The executors of the estate of the late accused child sex trafficker Jeffrey Epstein on Thursday asked a judge in the U.S. Virgin Islands for approval to set up a voluntary compensation program for victims of the wealthy financier.
The proposed program would be lead by claims experts including Kenneth Feinberg, who oversaw the U.S. government’s compensation fund for victims of the September 11 terror attacks. The fund could reduce the number of pending and future victim lawsuits against Epstein’s estate by giving women money they would otherwise seek through litigation.
The co-executors of Epstein’s estate, Darren Indyke and Richard Kahn, on Thursday filed documents in the Virgin Islands asking for expedited approval for the voluntary claims resolution program. Epstein had a residence on a private island he owned there.
The request comes three months after the 66-year-old Epstein — a former friend of President Donald Trump and Bill Clinton — died from what authorities have ruled suicide by hanging while awaiting trial on federal sex trafficking charges in a Manhattan jail.
“The Co-Executors seek to provide claimants the opportunity to obtain appropriate compensation and to be heard and treated with compassion, dignity and respect,” according to a press release issued by Indyke and Kahn.
The executors would begin accepting claims around three months after being approved by the court.
That program would “allow eligible individuals the opportunity to resolve their sexual abuse claims against Mr. Epstein and his Estate through a confidential, non-adversarial alternative to litigation,” the release said.
Epstein’s estate is valued at more than $570 million.
A number of his accusers have pending lawsuits against the estate.
Brad Edwards, a lawyer for a number of Epstein accusers, told CNBC in an email, “If the Estate is placing all estate assets into the claims program for victims, then it is a positive step.”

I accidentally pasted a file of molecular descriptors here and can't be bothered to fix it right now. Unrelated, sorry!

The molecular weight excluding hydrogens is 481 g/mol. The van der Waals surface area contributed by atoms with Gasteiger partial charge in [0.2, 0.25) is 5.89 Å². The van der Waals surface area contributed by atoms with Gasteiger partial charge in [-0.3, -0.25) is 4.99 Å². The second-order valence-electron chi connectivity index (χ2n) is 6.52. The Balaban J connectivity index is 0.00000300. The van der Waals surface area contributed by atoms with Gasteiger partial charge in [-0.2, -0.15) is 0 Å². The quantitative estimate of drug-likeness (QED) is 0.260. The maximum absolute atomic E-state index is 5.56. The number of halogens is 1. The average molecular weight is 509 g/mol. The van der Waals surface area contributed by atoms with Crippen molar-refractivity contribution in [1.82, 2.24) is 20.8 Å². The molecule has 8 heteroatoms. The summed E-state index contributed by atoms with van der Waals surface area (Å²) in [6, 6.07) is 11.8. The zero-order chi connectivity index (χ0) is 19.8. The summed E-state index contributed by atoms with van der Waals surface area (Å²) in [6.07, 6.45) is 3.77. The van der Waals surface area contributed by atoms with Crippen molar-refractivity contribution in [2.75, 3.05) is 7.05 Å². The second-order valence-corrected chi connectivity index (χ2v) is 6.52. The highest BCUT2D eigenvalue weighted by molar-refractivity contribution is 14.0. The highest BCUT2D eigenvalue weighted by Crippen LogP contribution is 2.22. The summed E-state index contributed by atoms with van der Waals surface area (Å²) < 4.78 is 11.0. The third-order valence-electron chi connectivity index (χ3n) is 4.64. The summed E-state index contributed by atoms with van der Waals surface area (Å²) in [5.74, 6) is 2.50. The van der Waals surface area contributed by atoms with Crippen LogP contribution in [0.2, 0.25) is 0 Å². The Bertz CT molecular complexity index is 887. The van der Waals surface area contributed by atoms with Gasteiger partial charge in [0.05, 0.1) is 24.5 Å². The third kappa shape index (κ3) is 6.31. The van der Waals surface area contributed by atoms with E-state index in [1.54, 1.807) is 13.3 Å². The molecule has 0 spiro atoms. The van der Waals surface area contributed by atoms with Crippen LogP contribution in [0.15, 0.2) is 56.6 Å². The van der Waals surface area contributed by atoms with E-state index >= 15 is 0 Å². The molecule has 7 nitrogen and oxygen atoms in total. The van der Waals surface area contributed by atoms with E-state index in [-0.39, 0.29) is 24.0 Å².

“In the meantime, we intend to get the filed cases to trial quickly. Either way, justice for our clients, without delay, is our goal,” Edwards.
Brendan Smialowski | AFP | Getty Images
Feinberg said in a prepared statement, “We are pleased to have been asked to implement this important program, and are eager to begin designing it so that claimants will have a forum where their suffering is acknowledged and their claims are promptly and appropriately compensated.”
Working with Feinberg to design and operate the fund will be Jordana Feldman, who has served as deputy special master of the September 11th Victim Compensation Fund, and Camille Biros, a Feinberg associate who has worked with him on compensation programs for sex abuse victims of Roman Catholic priests.
Feldman would be the fund’s administrator and “have complete autonomy and decision-making authority over program operations and claim determinations,” according to the press release.
“And the Estate will have no authority to modify or reject Ms. Feldman’s decisions on any basis or as to any claim,” the release said.
Several lawyers who represent victims of Epstein did not immediately return requests for comment.
Epstein was arrested in July on federal child sex trafficking charges.
Prosecutors alleged Epstein sexually abused dozens of underage girls in his Manhattan townhouse and Palm Beach, Florida, mansion from 2002 through 2005,
Epstein, who had pleaded not guilty in the case. He died from hanging while being held in a federal jail in Manhattan.
The New York City Chief Medical Examiner’s Office ruled that he committed suicide.
But a forensic pathologist hired by Epstein’s brother has said the injuries Epstein suffered are more commonly found in victims of homicides than in suicide.